A tranquil garden of academic success
The recently added natural garden at the Crispus Attucks Children’s Center symbolizes the high standards at the Roxbury institution
Lesley Christian, president of Crispus Attucks Children’s Center, is committed to providing a safe and nurturing educational environment for the children to thrive in. (Yawu Miller photos)
|Last May, Crispus Attucks inaugurated the city’s first natural playground, which the children are seen playing in above.||Crispus Attucks Children’s Center was established in 1971 and serves children from 1-month-old to 6 years old from the Greater Boston area.|
A place of peace and tranquility unfolds when driving through the gates of the Crispus Attucks Children’s Center. The grounds are well maintained and the two brick buildings suggest a place of serious purpose. Keith Motley, the Chancellor of UMass-Boston, once called Crispus Attucks “the college campus for toddlers.”
That is an appropriate description. One would think that an institution for children 1 month to 5 years old would be a beehive of frenetic activity, but that is not the ambience at Crispus Attucks. The babies are playing contentedly or being cuddled, and older children seem self-controlled, as though they are very serious about being in preschool.
This spirit suits the president, Lesley Christian, who proudly asserts “our emphasis has always been on preparation for academic success.” The staff are not just babysitters, but qualified early education instructors. Literacy is emphasized as an appropriate curriculum for the very young. “Literacy and verbal communications are key elements of later academic success,” stated Christian.
“Infants are taught to communicate using American Sign Language, even before they can speak,” she said. “And there is a library corner in every classroom. The staff read to children and encourage parents to borrow the books and read to their children at home.”
The development level of each Crispus Attucks child is determined when they are admitted, and periodic assessments assure that they are progressing at their age level. When development stagnates or regresses, Crispus Attucks staff intervene.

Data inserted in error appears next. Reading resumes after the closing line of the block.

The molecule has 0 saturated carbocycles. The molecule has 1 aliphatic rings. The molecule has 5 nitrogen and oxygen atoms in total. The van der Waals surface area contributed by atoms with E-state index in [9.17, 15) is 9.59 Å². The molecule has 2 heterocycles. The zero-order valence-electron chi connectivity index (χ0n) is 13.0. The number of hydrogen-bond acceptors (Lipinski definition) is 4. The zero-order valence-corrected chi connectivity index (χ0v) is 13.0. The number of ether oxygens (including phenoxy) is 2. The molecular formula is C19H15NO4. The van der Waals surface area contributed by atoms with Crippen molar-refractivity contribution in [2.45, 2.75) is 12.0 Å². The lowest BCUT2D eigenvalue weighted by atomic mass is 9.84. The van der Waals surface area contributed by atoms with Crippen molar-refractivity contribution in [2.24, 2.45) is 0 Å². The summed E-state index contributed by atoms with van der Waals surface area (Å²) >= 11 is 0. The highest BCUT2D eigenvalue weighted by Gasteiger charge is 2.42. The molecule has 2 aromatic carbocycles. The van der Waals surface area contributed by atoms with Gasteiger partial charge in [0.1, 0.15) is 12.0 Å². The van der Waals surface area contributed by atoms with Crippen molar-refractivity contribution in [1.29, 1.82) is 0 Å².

“Sometimes the problem is something outside of class,” explains Christian. “That is why we interview the whole family on intake, and we try to bring family support services here when needed rather than refer our families elsewhere.”
The staff is aware that Crispus Attucks is a safe and peaceful environment, and they want to keep it that way. “We impose levels of respect and require timelines,” claimed Christian. “We do not tolerate abusive conduct or language from children or their parents. What may be acceptable in the streets is out of place here.”
Last May, Crispus Attucks created a flurry of media activity when it inaugurated the city’s first natural playground at a preschool. Gone were the jungle gyms and the swings. Instead was a green play yard with wooden forts to whet the children’s imagination, a garden area where each class can grow their own vegetables, a graded path for running and a log apparatus for performing muscle strengthening exercises.
“I learned about natural playgrounds five years ago, and became convinced from the data that they help increase children’s cognitive abilities,” affirmed Christian. She stated that research indicates that many urban children believe that fruit and vegetables come from Stop and Shop, and this lack of understanding about the natural world impairs intellectual development.
The children in the playground were so energetic and lithe that one might conclude that Crispus Attucks had also solved the problem of childhood obesity that plagues urban neighborhoods. Christian indicated that while the natural playground keeps more children continuously active, the Crispus Attucks chef prepares only healthy, nutritious meals for the children.
Since its founding in 1971, Crispus Attucks has successfully launched countless youngsters on their educational journey. There is no formal study on the subject; however, there is substantial anecdotal evidence. For example, both of the children of Flash and Bennie Wiley got their academic start at Crispus Attucks. Their son went on to graduate from Georgetown University and then Boston College Law School. Their daughter went to the University of Virginia and Harvard Business School.
Unfortunately, this valuable community resource now faces serious financial difficulties. The special services that Crispus Attucks provides have always been partially underwritten by foundation grants. Funds from this source have been reduced because of the recession. Also, parents with modest incomes have always received grants from the state. These funds could be cut because of the reduced state budget.
Crispus Attucks cares for infants from 1 month to 12 months of age, toddlers from 13 months to 2 years and eight months and pre-school age from 2 years and 9 months up to 6 years, a capacity of 238. Now that Boston Public Schools has begun early childhood education, this has reduced the applicants to Crispus Attucks. There are now 20 to 30 vacancies in the preschool age group. So the Boston school system has become Crispus Attucks’ most threatening competitor.
“Parents who are financially struggling will choose free school even if their share of the Crispus Attucks fee is modest,” opined Christian. “The most efficient solution is for the city to contract with us. If the city preschool program extends to lower grades it would be financially disastrous for us.”
Christian pointed out that Crispus Attucks provides child care all day from 7:45 a.m. until 5:45 p.m., a schedule not easy for the public schools to duplicate.
Prominent members of the community who are aware of the problem want to preserve the vibrant “college campus for toddlers.”